Box Youth Project Phone Photography

A synopsis of themes covered, with Jo Howell’s photographs, before and after edit

Below is the bullet point brief about aspects of using your smart phone for photography. Each phone and camera will have slight variations on where each of the settings live. Get acquainted with your camera through some test images. You may get some ideas from my bullet points below.

Phone Photography

·         Intro – names, any background or interest in Photography so far.
·         Photograph – light and time.
·         Focus – how to use it effectively on phone (touch focus) and in photography in general.
·         Light evaluation point- test 2 photos to see differences
·         Landscape or portrait – composition, framing, the way we read, simplicity, rule of thirds.
·         Modes – full auto, portrait (focus), landscape (wide angle), close up (macro and micro), night mode (iso and time), self timer, hand palm for selfies.

Exercises to try:


·         Walk photos – 1 photo landscape format, 1 photo portrait format. 1 close up and 1 medium or wide angle.
·         Walk photos – 1 light and dark image, 1 image using focus to blur background.
·         At home challenge – 3 photos about your hobby or a hobby – 1 action shot, 1 close up, 1 using self timer in an interesting way.

Editing decisions

Start in camera by choosing your angle, composition and focus carefully. Review your images as you go along. If it’s not quite what you want, try again. Get closer. No, even closer. The world is a busy place so use your touch screen focus to draw attention to the part of the frame that you want people to pay attention to. The touch focus also takes a light meter reading from the area you touched. In situations where light and dark are quite opposing you may need to consider loss of information in either the highlights (bleach to white with no detail) or in the shadows (muddy with no detail). Sometimes this can be used to great effect creating drama or silhouettes. But, the general rule is a well balanced and well exposed in focus shot.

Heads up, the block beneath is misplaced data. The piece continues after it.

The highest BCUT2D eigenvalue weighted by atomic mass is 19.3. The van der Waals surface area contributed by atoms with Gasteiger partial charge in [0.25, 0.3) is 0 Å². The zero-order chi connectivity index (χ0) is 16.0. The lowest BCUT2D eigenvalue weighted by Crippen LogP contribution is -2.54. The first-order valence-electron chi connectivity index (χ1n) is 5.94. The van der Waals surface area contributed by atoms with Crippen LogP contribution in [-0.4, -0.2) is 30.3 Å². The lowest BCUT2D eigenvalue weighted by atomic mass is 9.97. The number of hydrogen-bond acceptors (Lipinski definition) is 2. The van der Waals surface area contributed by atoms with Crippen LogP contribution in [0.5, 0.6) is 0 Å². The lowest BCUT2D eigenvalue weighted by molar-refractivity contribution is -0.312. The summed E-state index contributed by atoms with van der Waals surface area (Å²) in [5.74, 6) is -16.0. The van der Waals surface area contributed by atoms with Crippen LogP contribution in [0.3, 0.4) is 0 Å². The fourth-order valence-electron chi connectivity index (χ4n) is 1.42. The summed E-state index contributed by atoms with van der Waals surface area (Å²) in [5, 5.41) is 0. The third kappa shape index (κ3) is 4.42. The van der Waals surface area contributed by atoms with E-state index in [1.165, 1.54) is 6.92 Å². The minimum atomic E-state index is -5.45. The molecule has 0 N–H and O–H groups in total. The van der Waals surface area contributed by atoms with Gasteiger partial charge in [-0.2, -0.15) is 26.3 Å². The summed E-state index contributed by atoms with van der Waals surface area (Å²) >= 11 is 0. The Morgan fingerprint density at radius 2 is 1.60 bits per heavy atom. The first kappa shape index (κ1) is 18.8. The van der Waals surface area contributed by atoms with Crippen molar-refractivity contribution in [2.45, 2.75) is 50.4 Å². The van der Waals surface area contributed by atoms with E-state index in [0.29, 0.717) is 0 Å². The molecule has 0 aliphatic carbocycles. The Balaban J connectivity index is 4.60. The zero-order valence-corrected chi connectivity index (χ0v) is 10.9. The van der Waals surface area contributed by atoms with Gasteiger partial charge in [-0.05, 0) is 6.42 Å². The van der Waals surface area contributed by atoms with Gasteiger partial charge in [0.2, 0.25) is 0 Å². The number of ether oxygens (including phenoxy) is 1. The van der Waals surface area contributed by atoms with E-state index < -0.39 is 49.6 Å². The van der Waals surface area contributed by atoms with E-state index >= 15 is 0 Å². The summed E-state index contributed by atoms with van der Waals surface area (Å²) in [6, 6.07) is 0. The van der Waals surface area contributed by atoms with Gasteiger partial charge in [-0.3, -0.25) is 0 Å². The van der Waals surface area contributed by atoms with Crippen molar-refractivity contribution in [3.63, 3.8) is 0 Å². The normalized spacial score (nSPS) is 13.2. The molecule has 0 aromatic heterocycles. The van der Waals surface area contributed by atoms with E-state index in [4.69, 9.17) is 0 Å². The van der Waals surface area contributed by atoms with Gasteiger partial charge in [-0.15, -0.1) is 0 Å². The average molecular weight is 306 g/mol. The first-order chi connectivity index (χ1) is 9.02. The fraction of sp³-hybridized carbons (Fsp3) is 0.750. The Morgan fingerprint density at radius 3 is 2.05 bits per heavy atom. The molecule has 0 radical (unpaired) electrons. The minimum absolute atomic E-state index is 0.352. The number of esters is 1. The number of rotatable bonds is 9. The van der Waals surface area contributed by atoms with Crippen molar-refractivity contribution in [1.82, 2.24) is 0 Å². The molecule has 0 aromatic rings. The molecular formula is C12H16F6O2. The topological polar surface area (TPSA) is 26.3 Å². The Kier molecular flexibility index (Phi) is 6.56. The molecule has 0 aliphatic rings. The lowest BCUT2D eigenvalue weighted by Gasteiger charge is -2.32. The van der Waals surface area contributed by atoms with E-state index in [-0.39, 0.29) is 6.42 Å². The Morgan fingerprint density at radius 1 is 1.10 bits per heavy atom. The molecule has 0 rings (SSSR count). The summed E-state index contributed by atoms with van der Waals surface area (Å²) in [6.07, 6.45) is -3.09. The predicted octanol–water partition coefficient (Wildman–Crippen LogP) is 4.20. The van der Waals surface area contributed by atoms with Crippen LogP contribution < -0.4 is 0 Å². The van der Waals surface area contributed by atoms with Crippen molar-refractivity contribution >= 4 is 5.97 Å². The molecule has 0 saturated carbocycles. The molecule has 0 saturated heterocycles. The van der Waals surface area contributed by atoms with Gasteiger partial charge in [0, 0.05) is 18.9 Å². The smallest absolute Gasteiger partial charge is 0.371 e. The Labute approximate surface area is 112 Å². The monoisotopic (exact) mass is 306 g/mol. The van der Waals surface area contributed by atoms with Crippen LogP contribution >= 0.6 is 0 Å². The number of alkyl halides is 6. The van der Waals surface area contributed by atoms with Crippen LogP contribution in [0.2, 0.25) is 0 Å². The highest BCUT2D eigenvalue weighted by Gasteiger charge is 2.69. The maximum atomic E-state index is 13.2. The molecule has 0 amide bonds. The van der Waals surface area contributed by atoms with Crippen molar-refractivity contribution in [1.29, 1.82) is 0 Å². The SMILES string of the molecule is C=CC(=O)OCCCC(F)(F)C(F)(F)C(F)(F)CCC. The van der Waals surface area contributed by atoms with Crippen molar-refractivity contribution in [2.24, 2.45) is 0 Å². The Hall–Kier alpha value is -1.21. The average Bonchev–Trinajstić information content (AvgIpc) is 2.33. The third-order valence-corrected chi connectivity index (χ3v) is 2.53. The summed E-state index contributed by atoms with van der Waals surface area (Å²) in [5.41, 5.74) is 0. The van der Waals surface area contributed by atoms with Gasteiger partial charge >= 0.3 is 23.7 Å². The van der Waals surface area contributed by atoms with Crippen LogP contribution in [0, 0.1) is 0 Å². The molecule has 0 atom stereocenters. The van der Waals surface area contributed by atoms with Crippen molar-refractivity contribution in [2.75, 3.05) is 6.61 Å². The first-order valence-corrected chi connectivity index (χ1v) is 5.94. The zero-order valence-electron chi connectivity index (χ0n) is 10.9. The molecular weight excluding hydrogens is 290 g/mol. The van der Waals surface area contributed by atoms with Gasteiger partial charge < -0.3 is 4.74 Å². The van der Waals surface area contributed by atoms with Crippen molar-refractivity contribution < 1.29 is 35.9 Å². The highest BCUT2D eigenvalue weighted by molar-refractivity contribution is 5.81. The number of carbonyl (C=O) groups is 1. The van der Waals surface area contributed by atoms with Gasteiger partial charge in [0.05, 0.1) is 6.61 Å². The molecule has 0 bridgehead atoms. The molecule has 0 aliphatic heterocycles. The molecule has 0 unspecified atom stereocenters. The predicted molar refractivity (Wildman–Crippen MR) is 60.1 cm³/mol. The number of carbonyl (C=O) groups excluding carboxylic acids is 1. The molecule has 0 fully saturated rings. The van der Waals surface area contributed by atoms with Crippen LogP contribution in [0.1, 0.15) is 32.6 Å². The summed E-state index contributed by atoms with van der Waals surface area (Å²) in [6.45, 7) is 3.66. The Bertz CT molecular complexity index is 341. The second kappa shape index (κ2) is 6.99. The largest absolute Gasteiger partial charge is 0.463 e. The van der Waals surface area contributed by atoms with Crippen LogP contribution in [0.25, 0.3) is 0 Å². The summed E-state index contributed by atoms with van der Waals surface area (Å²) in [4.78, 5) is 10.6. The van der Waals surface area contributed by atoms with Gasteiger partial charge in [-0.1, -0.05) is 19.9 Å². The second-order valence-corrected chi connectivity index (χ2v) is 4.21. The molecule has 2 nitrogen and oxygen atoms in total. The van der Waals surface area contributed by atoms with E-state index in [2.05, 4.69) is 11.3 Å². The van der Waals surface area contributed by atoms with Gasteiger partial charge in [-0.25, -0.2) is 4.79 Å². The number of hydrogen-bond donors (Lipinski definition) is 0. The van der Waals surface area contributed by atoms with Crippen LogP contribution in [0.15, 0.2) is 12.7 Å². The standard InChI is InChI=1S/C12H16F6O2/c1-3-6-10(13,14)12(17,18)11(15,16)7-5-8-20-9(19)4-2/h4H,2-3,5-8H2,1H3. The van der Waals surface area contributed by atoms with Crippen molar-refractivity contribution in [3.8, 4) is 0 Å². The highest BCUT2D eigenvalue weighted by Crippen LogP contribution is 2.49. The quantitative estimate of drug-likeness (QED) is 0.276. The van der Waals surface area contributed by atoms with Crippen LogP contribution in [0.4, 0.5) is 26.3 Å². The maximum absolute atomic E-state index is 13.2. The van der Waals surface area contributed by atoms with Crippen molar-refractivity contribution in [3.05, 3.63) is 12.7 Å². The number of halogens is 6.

If you’re creating a series of images then each photo should tell a different part of the story. Consider details, shape, form, the big scope images, action shots, reflections, shadows, looking from above, or below. Remember WHO, WHAT, WHERE, WHEN, WHY and HOW. A successful photograph will consider one or two of these, but a great series should aim to show us all of those things.

Taking the best image you can at the time will ultimately give you better images to consider editing afterwards. Most images that I share are edited on my phone using the Photoshop app. Mostly, I’m looking to try to make the image as effective as possible at drawing your attention into the image by making it ‘feel’ like how it was in my head. Often this means bumping up contrast, bringing out details in the shadows, vibrancy, blur tool, crop, and colour. Everyone has their own style for each of these, so just experiment. Digital memory is cheap so you can spend ages just figuring out your style without it hitting you hard in the pocket.

You should be editing your images to get the best out of them. This can be very subtle if you have been taking care as you go along to get the ‘best’ photo in camera. Be wary of over editing! Everyone does it at some point. When you are taking photographs look for the LIGHT. Where is it coming from? Is it harsh? Soft? Does it have a colour cast? Are there too many shadows? Or not enough? Light makes the image so it is an important ingredient to consider.

The challenge now is to put some of these ideas into practice to tell us a story from your point of view. Do the homework challenge and create 3 images that tell us something about one of your hobbies or interests. Just one theme with 3 different pictures telling me different parts of the story as single images, but a more rounded story when viewed together.

I hope that gets a few of you started, and helps you to consider how you will use photography to tell your story.

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